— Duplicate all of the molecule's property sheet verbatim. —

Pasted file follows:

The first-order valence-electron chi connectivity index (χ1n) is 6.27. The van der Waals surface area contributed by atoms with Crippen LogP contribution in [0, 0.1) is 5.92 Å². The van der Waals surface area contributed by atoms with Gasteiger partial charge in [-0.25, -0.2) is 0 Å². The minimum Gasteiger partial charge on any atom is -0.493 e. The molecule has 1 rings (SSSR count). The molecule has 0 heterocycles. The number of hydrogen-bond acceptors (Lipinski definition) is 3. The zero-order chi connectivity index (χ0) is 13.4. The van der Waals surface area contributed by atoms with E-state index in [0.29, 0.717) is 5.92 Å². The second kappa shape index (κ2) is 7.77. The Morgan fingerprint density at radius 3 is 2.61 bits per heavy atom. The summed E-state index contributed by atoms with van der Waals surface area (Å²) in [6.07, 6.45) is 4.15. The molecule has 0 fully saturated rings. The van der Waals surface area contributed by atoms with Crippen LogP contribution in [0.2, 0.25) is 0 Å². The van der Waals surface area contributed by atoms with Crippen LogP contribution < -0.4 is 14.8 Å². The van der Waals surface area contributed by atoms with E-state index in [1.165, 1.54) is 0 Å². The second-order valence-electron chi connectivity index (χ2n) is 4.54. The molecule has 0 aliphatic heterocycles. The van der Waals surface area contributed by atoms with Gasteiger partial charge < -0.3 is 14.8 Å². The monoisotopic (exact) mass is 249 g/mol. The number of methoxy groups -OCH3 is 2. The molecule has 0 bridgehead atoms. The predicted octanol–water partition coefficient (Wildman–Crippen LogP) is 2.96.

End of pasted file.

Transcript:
The first-order valence-electron chi connectivity index (χ1n) is 6.27. The van der Waals surface area contributed by atoms with Crippen LogP contribution in [0, 0.1) is 5.92 Å². The van der Waals surface area contributed by atoms with Gasteiger partial charge in [-0.25, -0.2) is 0 Å². The minimum Gasteiger partial charge on any atom is -0.493 e. The molecule has 1 rings (SSSR count). The molecule has 0 heterocycles. The number of hydrogen-bond acceptors (Lipinski definition) is 3. The zero-order chi connectivity index (χ0) is 13.4. The van der Waals surface area contributed by atoms with E-state index in [0.29, 0.717) is 5.92 Å². The second kappa shape index (κ2) is 7.77. The Morgan fingerprint density at radius 3 is 2.61 bits per heavy atom. The summed E-state index contributed by atoms with van der Waals surface area (Å²) in [6.07, 6.45) is 4.15. The molecule has 0 fully saturated rings. The van der Waals surface area contributed by atoms with Crippen LogP contribution in [0.2, 0.25) is 0 Å². The van der Waals surface area contributed by atoms with Crippen LogP contribution < -0.4 is 14.8 Å². The van der Waals surface area contributed by atoms with E-state index in [1.165, 1.54) is 0 Å². The second-order valence-electron chi connectivity index (χ2n) is 4.54. The molecule has 0 aliphatic heterocycles. The van der Waals surface area contributed by atoms with Gasteiger partial charge < -0.3 is 14.8 Å². The monoisotopic (exact) mass is 249 g/mol. The number of methoxy groups -OCH3 is 2. The molecule has 0 bridgehead atoms. The predicted octanol–water partition coefficient (Wildman–Crippen LogP) is 2.96.